Elizabeth Acevedo’s work reflects [. . .] the Caribbean diaspora

[Many thanks to Peter Jordens for bringing this item to our attention.] In “Novelist Elizabeth Acevedo’s work reflects the rich stories, traditions, and cultures of the Caribbean diaspora,” Liana Ewald (MIT News, June 1, 2022) reviews a recent reading and discussion with Elizabeth Acevedo at MIT.

On Thursday, April 21, the air in MIT room 3-270 was electric with excitement, as poet and novelist Elizabeth Acevedo took the floor, along with student moderator Nailah J. Smith ’22. Acevedo is Afro-Latinx, born in Harlem, New York, to Dominican parents, and one of the most acclaimed young Latinx writers on the contemporary literary scene. A dynamic speaker, she is a national poetry slam champion, young-adult novelist, and the winner of prestigious literary awards, including the National Book Award for Young People’s Literature, the Michael L. Printz Award, and the Carnegie Medal. Smith, her student interlocutor that day, is herself a budding novelist and an award-winning writer, having garnered prizes such as the Louis Kampf Writing Prize (2019) and the Ilona Karmel Writing Prizes (2021 and 2022) at MIT.

The two women had been brought together before an in-person audience of some 50 people, with an additional 90 participating online via livestreaming for the MIT Reads program’s spring 2022 event, “A Conversation with Elizabeth Acevedo,” co-sponsored by the Program in Women’s and Gender Studies, MIT Global Languages, the MIT Libraries, the Committee on Race and Diversity, Hermanas Unidas, My Sister’s Keeper, and Latino ERG.   

By inviting Acevedo to speak at MIT and showcasing her work, MIT Reads and the event co-sponsors sought to engage the campus community with a writer whose person and works provide vital insight into a crucial, yet often overlooked, aspect of U.S. history and society: the influence of the Caribbean diaspora and the rich stories, traditions, and cultures of the Dominicans, Cubans, and Puerto Ricans who have shaped the character of their adopted homeland.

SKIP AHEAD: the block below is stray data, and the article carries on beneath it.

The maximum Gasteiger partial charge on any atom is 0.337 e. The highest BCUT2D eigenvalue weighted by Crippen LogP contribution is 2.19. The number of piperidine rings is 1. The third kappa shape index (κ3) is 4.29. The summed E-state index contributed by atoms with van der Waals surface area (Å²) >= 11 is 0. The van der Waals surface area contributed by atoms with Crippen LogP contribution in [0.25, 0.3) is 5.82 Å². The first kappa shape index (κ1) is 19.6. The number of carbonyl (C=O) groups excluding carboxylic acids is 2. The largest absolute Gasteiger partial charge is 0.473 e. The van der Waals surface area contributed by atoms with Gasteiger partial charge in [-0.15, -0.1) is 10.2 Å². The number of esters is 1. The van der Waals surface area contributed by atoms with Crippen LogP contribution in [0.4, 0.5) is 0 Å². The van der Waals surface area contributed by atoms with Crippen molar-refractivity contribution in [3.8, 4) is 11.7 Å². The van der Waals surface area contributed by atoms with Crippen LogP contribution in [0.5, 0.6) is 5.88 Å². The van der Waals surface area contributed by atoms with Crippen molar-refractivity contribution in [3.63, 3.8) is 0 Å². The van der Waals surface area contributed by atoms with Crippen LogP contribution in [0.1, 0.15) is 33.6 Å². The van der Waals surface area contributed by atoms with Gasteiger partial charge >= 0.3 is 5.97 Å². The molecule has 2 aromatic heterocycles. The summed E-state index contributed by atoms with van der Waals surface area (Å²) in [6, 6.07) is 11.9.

Acevedo had come to campus to read from her novel “Clap When You Land” (2020). The novel-in-verse probes the events surrounding the Nov. 12, 2001 crash of American Airlines Flight 587, the second-deadliest aviation accident in U.S. history, in which 260 passengers on the flight and five people on the ground perished. Over 90 percent of the passengers on the flight, which was bound for Santo Domingo, were of Dominican descent. Thirteen years old at the time of the crash, Acevedo later wrote “Clap When You Land” as a way of reflecting upon the schism she noted between the devastation the crash caused within the Dominican-American community and the relatively fleeting coverage by major U.S. news outlets of the crash, overshadowed as it was by the Sept. 11, 2001 terrorist attacks. “Clap When You Land” is thus a work that considers “who matters and deserves attention in the media,” as Acevedo writes, while also exploring related issues of race, social class, and trauma. [. . .]

On that sunny day in April, Acevedo held her audience spellbound as she read from the opening chapter of “Clap When You Land,” which evokes the Dominican homeland of Camino Rios, one of the two sisters and teenage female protagonists of the novel:

I spend nights wiping clean the bottoms of my feet, 
soiled rag over a bucket, undoing this mark of place. 
To be from this barrio is to be made of this earth & clay: 

Dirt-packed, water-backed, third-world smacked [. . .]

[Photo above by Liana Ewald: An MIT Reads discussion with author Elizabeth Acevedo (right) was moderated by MIT senior and budding novelist Nailah Smith (left).]

For full article, see https://news.mit.edu/2022/novelist-elizabeth-acevedo-caribbean-diaspora-0601

Leave a Reply

Fill in your details below or click an icon to log in:

WordPress.com Logo

You are commenting using your WordPress.com account. Log Out /  Change )

Twitter picture

You are commenting using your Twitter account. Log Out /  Change )

Facebook photo

You are commenting using your Facebook account. Log Out /  Change )

Connecting to %s